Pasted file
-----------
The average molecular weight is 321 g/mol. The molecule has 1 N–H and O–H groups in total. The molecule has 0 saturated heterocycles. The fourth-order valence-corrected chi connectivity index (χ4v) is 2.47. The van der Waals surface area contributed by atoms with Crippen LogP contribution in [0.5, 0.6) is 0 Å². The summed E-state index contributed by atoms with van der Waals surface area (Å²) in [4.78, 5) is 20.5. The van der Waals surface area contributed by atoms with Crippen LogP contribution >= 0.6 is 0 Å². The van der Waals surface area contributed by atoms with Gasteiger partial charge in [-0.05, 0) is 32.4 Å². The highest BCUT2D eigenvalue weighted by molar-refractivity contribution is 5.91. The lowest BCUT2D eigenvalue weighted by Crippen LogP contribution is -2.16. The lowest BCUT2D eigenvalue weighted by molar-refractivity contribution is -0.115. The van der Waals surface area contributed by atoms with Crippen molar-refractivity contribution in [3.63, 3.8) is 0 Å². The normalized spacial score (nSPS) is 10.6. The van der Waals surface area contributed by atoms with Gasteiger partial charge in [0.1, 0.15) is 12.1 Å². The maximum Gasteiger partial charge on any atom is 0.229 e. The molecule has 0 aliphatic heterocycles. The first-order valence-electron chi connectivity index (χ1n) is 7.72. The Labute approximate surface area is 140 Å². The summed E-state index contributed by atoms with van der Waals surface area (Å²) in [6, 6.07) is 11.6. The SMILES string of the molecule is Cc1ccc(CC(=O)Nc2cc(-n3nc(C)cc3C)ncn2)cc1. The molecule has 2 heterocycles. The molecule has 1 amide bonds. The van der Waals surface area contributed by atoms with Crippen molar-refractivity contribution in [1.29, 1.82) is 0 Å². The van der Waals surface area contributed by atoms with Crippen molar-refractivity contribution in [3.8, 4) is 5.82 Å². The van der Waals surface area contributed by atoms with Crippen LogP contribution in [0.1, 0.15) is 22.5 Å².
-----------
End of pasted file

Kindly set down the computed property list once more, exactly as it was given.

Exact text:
The average molecular weight is 321 g/mol. The molecule has 1 N–H and O–H groups in total. The molecule has 0 saturated heterocycles. The fourth-order valence-corrected chi connectivity index (χ4v) is 2.47. The van der Waals surface area contributed by atoms with Crippen LogP contribution in [0.5, 0.6) is 0 Å². The summed E-state index contributed by atoms with van der Waals surface area (Å²) in [4.78, 5) is 20.5. The van der Waals surface area contributed by atoms with Crippen LogP contribution >= 0.6 is 0 Å². The van der Waals surface area contributed by atoms with Gasteiger partial charge in [-0.05, 0) is 32.4 Å². The highest BCUT2D eigenvalue weighted by molar-refractivity contribution is 5.91. The lowest BCUT2D eigenvalue weighted by Crippen LogP contribution is -2.16. The lowest BCUT2D eigenvalue weighted by molar-refractivity contribution is -0.115. The van der Waals surface area contributed by atoms with Crippen molar-refractivity contribution in [3.63, 3.8) is 0 Å². The normalized spacial score (nSPS) is 10.6. The van der Waals surface area contributed by atoms with Gasteiger partial charge in [0.1, 0.15) is 12.1 Å². The maximum Gasteiger partial charge on any atom is 0.229 e. The molecule has 0 aliphatic heterocycles. The first-order valence-electron chi connectivity index (χ1n) is 7.72. The Labute approximate surface area is 140 Å². The summed E-state index contributed by atoms with van der Waals surface area (Å²) in [6, 6.07) is 11.6. The SMILES string of the molecule is Cc1ccc(CC(=O)Nc2cc(-n3nc(C)cc3C)ncn2)cc1. The molecule has 2 heterocycles. The molecule has 1 amide bonds. The van der Waals surface area contributed by atoms with Crippen molar-refractivity contribution in [1.29, 1.82) is 0 Å². The van der Waals surface area contributed by atoms with Crippen molar-refractivity contribution in [3.8, 4) is 5.82 Å². The van der Waals surface area contributed by atoms with Crippen LogP contribution in [0.1, 0.15) is 22.5 Å².